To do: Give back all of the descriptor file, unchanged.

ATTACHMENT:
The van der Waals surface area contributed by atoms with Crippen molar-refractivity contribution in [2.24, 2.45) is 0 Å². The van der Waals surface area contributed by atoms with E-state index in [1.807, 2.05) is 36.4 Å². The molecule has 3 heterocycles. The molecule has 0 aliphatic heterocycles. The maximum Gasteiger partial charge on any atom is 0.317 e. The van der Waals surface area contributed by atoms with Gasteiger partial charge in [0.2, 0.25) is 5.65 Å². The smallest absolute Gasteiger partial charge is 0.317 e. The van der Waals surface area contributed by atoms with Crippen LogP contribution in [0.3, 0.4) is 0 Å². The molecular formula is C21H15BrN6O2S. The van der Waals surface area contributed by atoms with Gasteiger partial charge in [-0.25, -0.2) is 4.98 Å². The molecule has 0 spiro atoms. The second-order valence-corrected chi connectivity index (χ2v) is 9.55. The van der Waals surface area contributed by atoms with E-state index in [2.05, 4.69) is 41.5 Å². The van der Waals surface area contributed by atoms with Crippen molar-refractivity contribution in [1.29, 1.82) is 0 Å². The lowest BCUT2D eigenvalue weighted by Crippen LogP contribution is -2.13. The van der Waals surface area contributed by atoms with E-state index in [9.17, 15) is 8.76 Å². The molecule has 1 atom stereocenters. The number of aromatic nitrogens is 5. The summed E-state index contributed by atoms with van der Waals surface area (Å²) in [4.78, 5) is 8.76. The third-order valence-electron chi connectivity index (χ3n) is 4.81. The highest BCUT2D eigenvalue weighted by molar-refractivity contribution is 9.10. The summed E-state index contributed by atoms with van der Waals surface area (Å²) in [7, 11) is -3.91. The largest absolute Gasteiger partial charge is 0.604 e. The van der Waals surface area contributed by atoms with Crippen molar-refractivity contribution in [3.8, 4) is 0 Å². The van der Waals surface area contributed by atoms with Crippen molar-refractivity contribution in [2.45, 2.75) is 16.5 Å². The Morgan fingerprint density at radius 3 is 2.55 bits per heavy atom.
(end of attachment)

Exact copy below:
The van der Waals surface area contributed by atoms with Crippen molar-refractivity contribution in [2.24, 2.45) is 0 Å². The van der Waals surface area contributed by atoms with E-state index in [1.807, 2.05) is 36.4 Å². The molecule has 3 heterocycles. The molecule has 0 aliphatic heterocycles. The maximum Gasteiger partial charge on any atom is 0.317 e. The van der Waals surface area contributed by atoms with Gasteiger partial charge in [0.2, 0.25) is 5.65 Å². The smallest absolute Gasteiger partial charge is 0.317 e. The van der Waals surface area contributed by atoms with Crippen LogP contribution in [0.3, 0.4) is 0 Å². The molecular formula is C21H15BrN6O2S. The van der Waals surface area contributed by atoms with Gasteiger partial charge in [-0.25, -0.2) is 4.98 Å². The molecule has 0 spiro atoms. The second-order valence-corrected chi connectivity index (χ2v) is 9.55. The van der Waals surface area contributed by atoms with E-state index in [2.05, 4.69) is 41.5 Å². The van der Waals surface area contributed by atoms with Crippen molar-refractivity contribution in [1.29, 1.82) is 0 Å². The lowest BCUT2D eigenvalue weighted by Crippen LogP contribution is -2.13. The van der Waals surface area contributed by atoms with E-state index in [9.17, 15) is 8.76 Å². The molecule has 1 atom stereocenters. The number of aromatic nitrogens is 5. The summed E-state index contributed by atoms with van der Waals surface area (Å²) in [4.78, 5) is 8.76. The third-order valence-electron chi connectivity index (χ3n) is 4.81. The highest BCUT2D eigenvalue weighted by molar-refractivity contribution is 9.10. The summed E-state index contributed by atoms with van der Waals surface area (Å²) in [7, 11) is -3.91. The largest absolute Gasteiger partial charge is 0.604 e. The van der Waals surface area contributed by atoms with Crippen molar-refractivity contribution in [3.8, 4) is 0 Å². The van der Waals surface area contributed by atoms with Crippen molar-refractivity contribution in [2.45, 2.75) is 16.5 Å². The Morgan fingerprint density at radius 3 is 2.55 bits per heavy atom.